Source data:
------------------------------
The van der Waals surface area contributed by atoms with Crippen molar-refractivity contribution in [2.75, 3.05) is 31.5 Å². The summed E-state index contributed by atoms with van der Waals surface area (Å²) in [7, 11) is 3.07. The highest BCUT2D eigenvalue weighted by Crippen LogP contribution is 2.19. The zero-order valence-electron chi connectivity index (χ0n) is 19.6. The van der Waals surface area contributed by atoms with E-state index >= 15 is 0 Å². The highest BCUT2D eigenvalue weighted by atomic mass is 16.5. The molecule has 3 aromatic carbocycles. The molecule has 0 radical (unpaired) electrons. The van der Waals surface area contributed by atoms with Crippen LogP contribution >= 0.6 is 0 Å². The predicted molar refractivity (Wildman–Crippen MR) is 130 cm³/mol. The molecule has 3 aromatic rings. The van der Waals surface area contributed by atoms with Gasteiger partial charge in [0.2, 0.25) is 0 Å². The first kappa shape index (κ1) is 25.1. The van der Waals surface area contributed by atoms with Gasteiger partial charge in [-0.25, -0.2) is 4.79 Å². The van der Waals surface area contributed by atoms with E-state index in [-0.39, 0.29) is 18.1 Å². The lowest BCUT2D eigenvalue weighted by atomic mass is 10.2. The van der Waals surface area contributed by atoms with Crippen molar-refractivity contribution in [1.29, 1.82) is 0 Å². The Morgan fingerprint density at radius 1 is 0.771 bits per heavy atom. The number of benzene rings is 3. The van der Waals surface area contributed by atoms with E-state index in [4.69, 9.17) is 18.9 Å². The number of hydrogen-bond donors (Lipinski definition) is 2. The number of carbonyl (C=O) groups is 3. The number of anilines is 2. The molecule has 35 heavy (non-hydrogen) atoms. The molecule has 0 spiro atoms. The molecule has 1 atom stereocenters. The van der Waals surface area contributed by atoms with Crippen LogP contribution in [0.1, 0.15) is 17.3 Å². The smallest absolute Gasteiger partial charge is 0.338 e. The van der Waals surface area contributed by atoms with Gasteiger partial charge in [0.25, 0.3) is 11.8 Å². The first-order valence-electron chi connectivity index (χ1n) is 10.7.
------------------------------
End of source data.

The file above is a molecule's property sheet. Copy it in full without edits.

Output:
The van der Waals surface area contributed by atoms with Crippen molar-refractivity contribution in [2.75, 3.05) is 31.5 Å². The summed E-state index contributed by atoms with van der Waals surface area (Å²) in [7, 11) is 3.07. The highest BCUT2D eigenvalue weighted by Crippen LogP contribution is 2.19. The zero-order valence-electron chi connectivity index (χ0n) is 19.6. The van der Waals surface area contributed by atoms with E-state index >= 15 is 0 Å². The highest BCUT2D eigenvalue weighted by atomic mass is 16.5. The molecule has 3 aromatic carbocycles. The molecule has 0 radical (unpaired) electrons. The van der Waals surface area contributed by atoms with Crippen LogP contribution >= 0.6 is 0 Å². The predicted molar refractivity (Wildman–Crippen MR) is 130 cm³/mol. The molecule has 3 aromatic rings. The van der Waals surface area contributed by atoms with Gasteiger partial charge in [0.2, 0.25) is 0 Å². The first kappa shape index (κ1) is 25.1. The van der Waals surface area contributed by atoms with Gasteiger partial charge in [-0.25, -0.2) is 4.79 Å². The van der Waals surface area contributed by atoms with E-state index in [-0.39, 0.29) is 18.1 Å². The lowest BCUT2D eigenvalue weighted by atomic mass is 10.2. The van der Waals surface area contributed by atoms with Crippen molar-refractivity contribution in [1.29, 1.82) is 0 Å². The Morgan fingerprint density at radius 1 is 0.771 bits per heavy atom. The number of benzene rings is 3. The van der Waals surface area contributed by atoms with E-state index in [4.69, 9.17) is 18.9 Å². The number of hydrogen-bond donors (Lipinski definition) is 2. The number of carbonyl (C=O) groups is 3. The number of anilines is 2. The molecule has 35 heavy (non-hydrogen) atoms. The molecule has 0 spiro atoms. The molecule has 1 atom stereocenters. The van der Waals surface area contributed by atoms with Crippen LogP contribution in [0.1, 0.15) is 17.3 Å². The smallest absolute Gasteiger partial charge is 0.338 e. The van der Waals surface area contributed by atoms with Gasteiger partial charge in [0.25, 0.3) is 11.8 Å². The first-order valence-electron chi connectivity index (χ1n) is 10.7.